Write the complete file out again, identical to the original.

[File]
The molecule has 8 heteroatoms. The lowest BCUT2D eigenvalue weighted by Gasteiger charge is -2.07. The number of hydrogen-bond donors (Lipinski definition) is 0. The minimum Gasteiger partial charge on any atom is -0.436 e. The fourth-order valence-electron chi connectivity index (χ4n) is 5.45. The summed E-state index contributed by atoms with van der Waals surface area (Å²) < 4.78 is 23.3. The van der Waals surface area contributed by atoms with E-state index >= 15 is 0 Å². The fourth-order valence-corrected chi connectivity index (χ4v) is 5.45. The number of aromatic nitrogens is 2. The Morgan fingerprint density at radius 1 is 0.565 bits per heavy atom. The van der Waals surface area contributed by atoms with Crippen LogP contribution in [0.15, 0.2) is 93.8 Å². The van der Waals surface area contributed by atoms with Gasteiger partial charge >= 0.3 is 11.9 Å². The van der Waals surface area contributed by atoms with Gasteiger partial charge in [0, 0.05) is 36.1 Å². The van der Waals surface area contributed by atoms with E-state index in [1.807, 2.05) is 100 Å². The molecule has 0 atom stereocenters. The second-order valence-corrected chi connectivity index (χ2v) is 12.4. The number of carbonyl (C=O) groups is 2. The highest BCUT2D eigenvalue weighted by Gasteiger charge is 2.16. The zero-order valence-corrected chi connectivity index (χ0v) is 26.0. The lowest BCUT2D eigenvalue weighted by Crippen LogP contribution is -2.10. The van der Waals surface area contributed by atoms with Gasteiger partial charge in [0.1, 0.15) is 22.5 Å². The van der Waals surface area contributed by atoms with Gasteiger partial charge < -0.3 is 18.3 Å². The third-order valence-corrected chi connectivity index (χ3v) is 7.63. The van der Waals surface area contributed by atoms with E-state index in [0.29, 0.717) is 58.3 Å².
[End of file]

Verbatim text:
The molecule has 8 heteroatoms. The lowest BCUT2D eigenvalue weighted by Gasteiger charge is -2.07. The number of hydrogen-bond donors (Lipinski definition) is 0. The minimum Gasteiger partial charge on any atom is -0.436 e. The fourth-order valence-electron chi connectivity index (χ4n) is 5.45. The summed E-state index contributed by atoms with van der Waals surface area (Å²) < 4.78 is 23.3. The van der Waals surface area contributed by atoms with E-state index >= 15 is 0 Å². The fourth-order valence-corrected chi connectivity index (χ4v) is 5.45. The number of aromatic nitrogens is 2. The Morgan fingerprint density at radius 1 is 0.565 bits per heavy atom. The van der Waals surface area contributed by atoms with Crippen LogP contribution in [0.15, 0.2) is 93.8 Å². The van der Waals surface area contributed by atoms with Gasteiger partial charge >= 0.3 is 11.9 Å². The van der Waals surface area contributed by atoms with Gasteiger partial charge in [0, 0.05) is 36.1 Å². The van der Waals surface area contributed by atoms with E-state index in [1.807, 2.05) is 100 Å². The molecule has 0 atom stereocenters. The second-order valence-corrected chi connectivity index (χ2v) is 12.4. The number of carbonyl (C=O) groups is 2. The highest BCUT2D eigenvalue weighted by Gasteiger charge is 2.16. The zero-order valence-corrected chi connectivity index (χ0v) is 26.0. The lowest BCUT2D eigenvalue weighted by Crippen LogP contribution is -2.10. The van der Waals surface area contributed by atoms with Gasteiger partial charge in [0.1, 0.15) is 22.5 Å². The van der Waals surface area contributed by atoms with Gasteiger partial charge < -0.3 is 18.3 Å². The third-order valence-corrected chi connectivity index (χ3v) is 7.63. The van der Waals surface area contributed by atoms with E-state index in [0.29, 0.717) is 58.3 Å².